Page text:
Image above: Low-sulphur fuel oil premium to high-sulphur $/t
Global energy and commodity price reporting agency Argus Media on Tuesday (21 May) provided a marine fuels market related update:
Low-sulphur fuel oil (LSFO) cargo swaps in northwest Europe yesterday traded at their widest premium to high-sulphur fuel oil (HSFO) barge swaps since July 2014. Values were close to recent 0.5pc sulphur trade levels, potentially signalling a pricing shift ahead of the implementation of the sulphur cap on shipping emissions.
LSFO front month cargo swaps — with a 1pc maximum sulphur content — traded at $435/t at 16:30 BST (15:30 GMT) yesterday, a $35.50/t premium to high-sulphur barges. In comparison, shipping company Euronav bid around a $30-40/t premium to HSFO Rotterdam barges to secure 0.5pc fuel oil for floating storage off Malta, market participants told Argus.
LSFO cargo swaps prices typically move in line with HSFO swap owing to lower demand for the former, since only power plants in European islands such as Cyprus and Malta burn 1pc fuel oil.
But both prices recently started diverging, likely because of changing market fundamentals ahead of the implementation of the International Maritime Organisation's (IMO) sulphur cap on 1 January 2020. And the wider premium recorded this week, could signal low-sulphur fuel oil (LSFO) cargo swaps include a higher proportion of product with a lower sulphur content, as market participants transitions to very low sulphur fuel in preparation for the IMO cap.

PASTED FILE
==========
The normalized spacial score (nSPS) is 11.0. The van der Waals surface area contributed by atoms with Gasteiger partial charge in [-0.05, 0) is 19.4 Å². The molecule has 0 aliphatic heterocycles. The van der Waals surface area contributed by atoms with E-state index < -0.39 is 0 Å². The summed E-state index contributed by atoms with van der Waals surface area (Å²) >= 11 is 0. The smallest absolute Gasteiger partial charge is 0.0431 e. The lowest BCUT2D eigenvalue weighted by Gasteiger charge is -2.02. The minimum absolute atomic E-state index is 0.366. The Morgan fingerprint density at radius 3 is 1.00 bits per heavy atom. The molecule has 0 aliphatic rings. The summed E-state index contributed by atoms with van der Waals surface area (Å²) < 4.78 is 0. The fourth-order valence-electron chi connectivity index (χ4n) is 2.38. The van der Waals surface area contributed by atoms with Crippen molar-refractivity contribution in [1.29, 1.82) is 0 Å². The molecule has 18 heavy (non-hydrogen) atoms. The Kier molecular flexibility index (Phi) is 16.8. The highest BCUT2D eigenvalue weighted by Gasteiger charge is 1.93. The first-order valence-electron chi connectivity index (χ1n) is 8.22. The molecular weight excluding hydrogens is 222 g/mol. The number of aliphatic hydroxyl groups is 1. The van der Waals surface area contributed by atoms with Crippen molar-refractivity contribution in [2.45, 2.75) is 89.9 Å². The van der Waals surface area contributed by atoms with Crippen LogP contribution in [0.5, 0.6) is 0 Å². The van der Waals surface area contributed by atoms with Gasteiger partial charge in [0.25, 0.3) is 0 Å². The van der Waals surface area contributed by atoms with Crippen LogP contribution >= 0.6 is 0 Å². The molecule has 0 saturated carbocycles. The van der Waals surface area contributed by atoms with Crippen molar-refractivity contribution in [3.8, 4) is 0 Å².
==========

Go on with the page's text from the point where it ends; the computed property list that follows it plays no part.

Under the new IMO regulation, vessels must limit sulphur emissions in exhaust fumes to 0.5pc, down from a current maximum of 3.5pc. Shipowners will either have to burn new 0.5pc sulphur fuel oil blends, use marine gasoil (MGO) or run LNG to comply. They can also fit ships with exhaust scrubbers to continue to burn high-sulphur fuel oil.
Euronav started storing IMO compliant fuels and blending products in its 443,000t ultra large crude carrier (ULCC) Oceania off Malta, as part of its strategy for the sulphur cap. The company already purchased at least five 30,000t cargoes of very low sulphur fuel.
The Argus calculated assessment of 0.5pc Rotterdam barges reached 590.50/t yesterday.
Meanwhile, a well-supplied high-sulphur market owing to rising Russian Baltic exports weighed on Rotterdam barges prices and also contributed to widen the HSFO discount to LSFO.
High-sulphur fuel oil cracks against Ice July Brent hovered around their weakest levels since October recently, reaching a discount of $10.11/bl yesterday, on weaker demand for exports to the Asia-Pacific region.
Sulphur content of marine fuels will drop to 0.5pc globally in 2020, from 3.5pc today.
Photo credit: Argus Media
Published: 24 May, 2019
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